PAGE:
The Revolution

Never before has my self-imposed isolation been an issue for me. I have reveled in my out-post living, the silence, the not-seeing-anyone-for-days-at-a-time-edness of it. But now that I am getting serious about writing, I have become all too aware of the things that are readily available to those living in large city centers that are, at first glance, not available here.

Take writers groups for example. The people in the know say if you’re a writer you need to be part of one so you can get regular feedback, bounce ideas off one another, help get over blocks, provide and receive inspiration. City dwellers need only to look up “writer’s group INSERT CITY NAME” and a list of resources so long it’s hard to take it all in appears out of the ether. Especially if you replace INSERT CITY NAME with a city full of artists like San Francisco or Los Angeles.

Then there is the conference and workshop thing – they cost a lot of money to travel to and there are no conferences or workshops being held within driving distance of my home (if you know differently, please speak up!!). Ever the optimist, I didn’t let that detail stop me, but after approaching one “expert” to see what they would charge to come and run a workshop for a tiny group of writers willing to make the trek here to participate, that isn’t going to happen any time soon. (That is, they want too much damn money despite the offer of a week’s worth of free accommodation in a highly desirable tropical vacation destination).

But I have come up with two solutions to the limitations presented by my current circumstances. Following the San Francisco Writer’s Conference, a small group (three in total) of us have begun to create the closest thing to a writers group that can be conducted over the internet. We are sharing our work and our opinions and giving much needed encouragement and support.

And then there is this internet thing itself.

There is a revolution occurring. It may come as little surprise to you the readers of a blog, that the nature of publishing, reading, writing and the research that informs it has changed dramatically over the past several years. The internet has changed the way we communicate, shop, determine the meaning of a word (when was the last time you used a printed-word dictionary?) and interact with our fellow human beings. Never before have we had such easy access to the worlds of complete strangers.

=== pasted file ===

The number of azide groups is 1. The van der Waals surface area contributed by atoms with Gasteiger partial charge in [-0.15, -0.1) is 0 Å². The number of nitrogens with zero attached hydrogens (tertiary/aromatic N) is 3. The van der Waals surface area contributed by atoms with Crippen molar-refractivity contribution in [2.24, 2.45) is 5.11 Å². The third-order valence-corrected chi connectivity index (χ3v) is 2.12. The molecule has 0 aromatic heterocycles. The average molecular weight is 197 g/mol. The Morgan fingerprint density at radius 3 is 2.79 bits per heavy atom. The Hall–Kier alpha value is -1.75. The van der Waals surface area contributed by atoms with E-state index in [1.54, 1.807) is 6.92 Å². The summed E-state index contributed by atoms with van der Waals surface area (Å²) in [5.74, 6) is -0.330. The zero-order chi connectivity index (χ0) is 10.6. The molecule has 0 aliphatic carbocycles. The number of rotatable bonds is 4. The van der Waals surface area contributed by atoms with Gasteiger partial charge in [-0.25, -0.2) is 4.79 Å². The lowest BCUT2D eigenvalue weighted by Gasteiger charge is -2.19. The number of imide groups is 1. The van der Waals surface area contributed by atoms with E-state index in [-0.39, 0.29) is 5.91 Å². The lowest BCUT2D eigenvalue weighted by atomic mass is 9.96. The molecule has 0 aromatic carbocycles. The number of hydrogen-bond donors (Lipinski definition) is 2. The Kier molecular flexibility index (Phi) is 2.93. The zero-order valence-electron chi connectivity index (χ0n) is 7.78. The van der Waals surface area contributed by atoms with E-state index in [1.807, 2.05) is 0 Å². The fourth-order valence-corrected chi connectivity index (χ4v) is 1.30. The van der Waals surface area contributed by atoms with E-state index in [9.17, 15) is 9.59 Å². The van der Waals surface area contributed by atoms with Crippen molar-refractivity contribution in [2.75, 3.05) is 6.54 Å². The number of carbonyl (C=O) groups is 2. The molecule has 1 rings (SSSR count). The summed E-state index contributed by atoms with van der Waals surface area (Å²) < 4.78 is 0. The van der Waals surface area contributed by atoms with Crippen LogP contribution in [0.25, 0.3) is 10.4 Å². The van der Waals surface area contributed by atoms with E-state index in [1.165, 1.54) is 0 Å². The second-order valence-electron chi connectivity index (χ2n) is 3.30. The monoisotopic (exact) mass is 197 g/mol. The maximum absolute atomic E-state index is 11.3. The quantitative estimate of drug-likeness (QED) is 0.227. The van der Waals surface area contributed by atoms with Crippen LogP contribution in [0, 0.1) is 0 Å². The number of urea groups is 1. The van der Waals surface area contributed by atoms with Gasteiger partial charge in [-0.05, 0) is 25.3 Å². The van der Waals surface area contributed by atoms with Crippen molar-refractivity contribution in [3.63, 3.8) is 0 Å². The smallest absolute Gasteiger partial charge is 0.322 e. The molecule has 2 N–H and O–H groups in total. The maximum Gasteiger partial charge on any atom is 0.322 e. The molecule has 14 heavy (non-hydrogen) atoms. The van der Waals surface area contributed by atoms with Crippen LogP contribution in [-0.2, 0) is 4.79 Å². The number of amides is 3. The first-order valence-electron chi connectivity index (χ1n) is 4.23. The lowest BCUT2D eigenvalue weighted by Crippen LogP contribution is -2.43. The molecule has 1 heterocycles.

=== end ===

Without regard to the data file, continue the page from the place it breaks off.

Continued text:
Recognizing this revolutionary shift in popular media, publishers of newspapers and magazines began many years ago to provide their content online, much of it for free. The days of paying for subscriptions that gather unread by the front door is long gone. Online magazines are an incredible source of information and inspiration, provide content unimaginable and inexhaustible – all of it available NOW. No more looking in the closet for that edition you never read, or the one you did and want to revisit. And search engines point you in the right direction, to the correct source or to something completely new.

Escape Into Life is one such online journal that I recently stumbled upon while surfing through the blogosphere. It is full of incredible visual arts, poetry, fiction and non-fiction writing. It is the best quality art I have found on line, ever. It’s like going to a excellent gallery and an ivy league English department all from my little chair here in the middle of nowhere in Mexico. A little writers workshop, university of the ether, that inspires and pushes one to ponder the craft of writing. At no cost to me. My world just expanded several fold and my excuses are dwindling.


1 thought on “The Revolution

  1. I do this mini-group thing with a friend of mine on Gabriola Island. We write chapters or assign each other things to write and comment and help each other do better. I also participated for a while in a big online writers forum where I could post chapters and many people would comment on them Sometimes the comments were excellent. It's making time to commit to the process that is the hardest thing for me.

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